Starting Tech Lectures in Q1 2018

Launching a new series of technology lectures in 2018…

Where?

These live presentations with Q&A will take place at the Bluffton Community Library free of charge, open to all who wish to attend in person. They will be 1 hour in duration.

When and what topics?

Wednesday, February 28, 2018 at 5pm – How artificial intelligence can help you today

Tuesday, March 6, 2018 at 6pm – Bitcoin and blockchain explained

Saturday, March 31, 2018 at 4pm – Crowdfunding your own project

Want more?

What tech topic would you like to hear about? Let us know.

 

 

 

Starting Low Country Non-Fiction Writers

Since moving to Bluffton, South Carolina a few months ago, I researched and visited a number of writers groups in the area, including the Island Writers’ Network (IWN) of Hilton Head Island and South Carolina Writers Association (SCWA). Attended a few their meetings and met a small number of non-fiction writers like myself.

Most writers I’ve met in the lowcountry are fiction writers. This is not uncommon especially in the land Pat Conroy made famous among other authors.

A few other [unnamed] writers groups were more interested in upselling their membership dues instead of forming a local chapter to provide support and value to writers.

So I saw a gap in the market beyond myself where other non-fiction writers were underrepresented and underserved. After speaking with another local non-fiction writer named Roy Austin, we decided to start the Low Country Non-Fiction Writers (LCNFW) to meet monthly at the Beaufort County library which also supports and promotes our meetings to their own patrons.

All experience levels welcome. You don’t have to be published yet to join. We will have some networking among writers and share resources.

Our first meeting is scheduled on Tuesday January 16, 2018 from 6 pm to 7 pm at the Bluffton Community Library in Bluffton, SC. All are welcome and the meetings are free of charge.

We will meet monthly and future meetings will be announced shortly.

Click on the library poster below for our 1-hour schedule.

LCNFW-1

Special Thanks to the Bluffton Community Library for their support.

#LCNFW

Tools I Use: digital mind mapping

Ryan Holiday explains “The Notecard System: The Key For Remembering, Organizing And Using Everything You Read.”

This system may work in the physical world (I respect that if you need everything to be physical for some reason).  I see all this possible as a digital mind map to minimize duplication (it is just a link or lines drawn to the same dot), less rewriting, simpler organization that travels with you anywhere and easier categorization for those comfortable using digital tools.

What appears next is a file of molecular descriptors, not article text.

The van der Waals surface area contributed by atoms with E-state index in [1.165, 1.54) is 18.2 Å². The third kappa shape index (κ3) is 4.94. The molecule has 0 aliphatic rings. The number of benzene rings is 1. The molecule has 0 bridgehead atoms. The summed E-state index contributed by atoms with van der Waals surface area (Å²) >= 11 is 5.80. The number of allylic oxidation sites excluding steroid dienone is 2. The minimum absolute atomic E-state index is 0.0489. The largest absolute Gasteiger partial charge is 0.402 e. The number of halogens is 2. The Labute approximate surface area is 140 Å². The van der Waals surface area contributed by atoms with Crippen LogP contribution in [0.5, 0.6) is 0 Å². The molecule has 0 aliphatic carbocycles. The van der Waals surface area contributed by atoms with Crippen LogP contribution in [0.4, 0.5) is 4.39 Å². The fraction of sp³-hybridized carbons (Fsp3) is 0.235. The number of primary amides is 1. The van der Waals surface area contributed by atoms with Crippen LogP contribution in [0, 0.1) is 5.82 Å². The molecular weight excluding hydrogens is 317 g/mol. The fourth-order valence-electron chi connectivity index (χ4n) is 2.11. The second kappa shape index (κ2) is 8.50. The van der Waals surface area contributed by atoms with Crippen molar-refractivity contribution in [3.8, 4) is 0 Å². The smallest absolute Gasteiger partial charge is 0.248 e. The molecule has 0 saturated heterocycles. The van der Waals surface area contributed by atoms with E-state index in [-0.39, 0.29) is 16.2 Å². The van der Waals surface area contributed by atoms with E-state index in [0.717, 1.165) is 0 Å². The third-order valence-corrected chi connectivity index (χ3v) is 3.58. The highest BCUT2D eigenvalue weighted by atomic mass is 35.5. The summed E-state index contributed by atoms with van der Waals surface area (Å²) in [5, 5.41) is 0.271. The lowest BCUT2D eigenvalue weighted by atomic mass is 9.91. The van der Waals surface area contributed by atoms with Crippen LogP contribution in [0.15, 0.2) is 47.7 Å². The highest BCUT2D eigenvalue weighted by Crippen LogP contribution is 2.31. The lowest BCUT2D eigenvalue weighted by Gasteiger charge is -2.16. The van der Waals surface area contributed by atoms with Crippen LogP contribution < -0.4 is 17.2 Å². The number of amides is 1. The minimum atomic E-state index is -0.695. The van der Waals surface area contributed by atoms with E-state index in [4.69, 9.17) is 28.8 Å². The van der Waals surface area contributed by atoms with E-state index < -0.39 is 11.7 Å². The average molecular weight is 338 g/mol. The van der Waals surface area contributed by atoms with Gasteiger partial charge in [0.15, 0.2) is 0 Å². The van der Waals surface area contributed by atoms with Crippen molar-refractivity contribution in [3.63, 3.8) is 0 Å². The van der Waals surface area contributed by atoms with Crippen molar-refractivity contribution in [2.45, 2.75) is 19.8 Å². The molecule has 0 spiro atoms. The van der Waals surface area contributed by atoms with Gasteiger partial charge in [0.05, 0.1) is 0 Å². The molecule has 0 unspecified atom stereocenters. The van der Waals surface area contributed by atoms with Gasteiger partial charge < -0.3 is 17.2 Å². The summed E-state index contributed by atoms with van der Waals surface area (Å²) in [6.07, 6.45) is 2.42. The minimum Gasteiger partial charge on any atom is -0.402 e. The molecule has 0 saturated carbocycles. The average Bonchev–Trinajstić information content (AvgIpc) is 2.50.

I find it interesting to watch people squirm while I explain how I do this using digital tools as they still have a reluctance (resistance) in giving up their legacy methods using paper due to their own comfort zones. If they don’t want to change and get out of their own (way) comfort zone, it is their own problem to solve.

I prefer tools and information to follow me anywhere/anytime rather than going to where it is all physically located in order to review/iterate it. Especially since new ideas are fleeting, need to be captured (vs. vanish with memory) and get linked to other ideas/needs at some point.

Yes, one of the tools I use is digital mind mapping. Not on a paper, but rather fully editable ideas. I find it a good tool for forming and dissecting ideas. Before creating an outline for a book, I start with a mind map. As I continue existing projects, I mind map them.

Mind mapping helps create dots (ideas) and connect those dots (drawing lines/relations) such as:

  1. keywords/keyphrases
  2. related articles (links)
  3. related images (links to drawings, photos, infographics whether they are mine in Google Drive or from the internet)

Then, it becomes clearer to see what gaps are there and which gaps you want to fill.

Once you are comfortable with scope (self-imposed limits) of ideas you want to cover (and what you don’t want to cover), it is easier to form an outline for writing a book.

I also use mind mapping to cover who and what topics I have covered with my podcast interviews and what I want to do in the future.